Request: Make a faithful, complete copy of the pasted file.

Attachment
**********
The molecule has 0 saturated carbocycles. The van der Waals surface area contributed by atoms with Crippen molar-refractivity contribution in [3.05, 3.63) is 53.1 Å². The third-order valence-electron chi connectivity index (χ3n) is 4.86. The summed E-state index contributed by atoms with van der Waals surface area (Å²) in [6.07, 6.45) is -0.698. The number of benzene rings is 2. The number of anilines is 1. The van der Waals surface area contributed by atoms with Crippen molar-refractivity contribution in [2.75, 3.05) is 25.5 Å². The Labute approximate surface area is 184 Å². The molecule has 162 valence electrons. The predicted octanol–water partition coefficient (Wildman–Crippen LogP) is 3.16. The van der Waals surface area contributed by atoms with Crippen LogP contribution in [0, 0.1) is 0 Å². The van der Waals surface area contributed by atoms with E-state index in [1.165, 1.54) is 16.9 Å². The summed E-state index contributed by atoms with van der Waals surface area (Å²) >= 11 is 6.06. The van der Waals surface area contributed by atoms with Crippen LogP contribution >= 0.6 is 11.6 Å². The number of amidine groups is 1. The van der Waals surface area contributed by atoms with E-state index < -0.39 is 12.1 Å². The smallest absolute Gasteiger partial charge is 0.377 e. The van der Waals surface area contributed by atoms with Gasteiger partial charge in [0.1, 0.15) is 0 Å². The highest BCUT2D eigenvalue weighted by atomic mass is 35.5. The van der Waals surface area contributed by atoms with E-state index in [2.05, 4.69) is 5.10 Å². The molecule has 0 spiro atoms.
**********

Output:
The molecule has 0 saturated carbocycles. The van der Waals surface area contributed by atoms with Crippen molar-refractivity contribution in [3.05, 3.63) is 53.1 Å². The third-order valence-electron chi connectivity index (χ3n) is 4.86. The summed E-state index contributed by atoms with van der Waals surface area (Å²) in [6.07, 6.45) is -0.698. The number of benzene rings is 2. The number of anilines is 1. The van der Waals surface area contributed by atoms with Crippen molar-refractivity contribution in [2.75, 3.05) is 25.5 Å². The Labute approximate surface area is 184 Å². The molecule has 162 valence electrons. The predicted octanol–water partition coefficient (Wildman–Crippen LogP) is 3.16. The van der Waals surface area contributed by atoms with Crippen LogP contribution in [0, 0.1) is 0 Å². The van der Waals surface area contributed by atoms with E-state index in [1.165, 1.54) is 16.9 Å². The summed E-state index contributed by atoms with van der Waals surface area (Å²) >= 11 is 6.06. The van der Waals surface area contributed by atoms with Crippen LogP contribution >= 0.6 is 11.6 Å². The number of amidine groups is 1. The van der Waals surface area contributed by atoms with E-state index < -0.39 is 12.1 Å². The smallest absolute Gasteiger partial charge is 0.377 e. The van der Waals surface area contributed by atoms with Gasteiger partial charge in [0.1, 0.15) is 0 Å². The highest BCUT2D eigenvalue weighted by atomic mass is 35.5. The van der Waals surface area contributed by atoms with E-state index in [2.05, 4.69) is 5.10 Å². The molecule has 0 spiro atoms.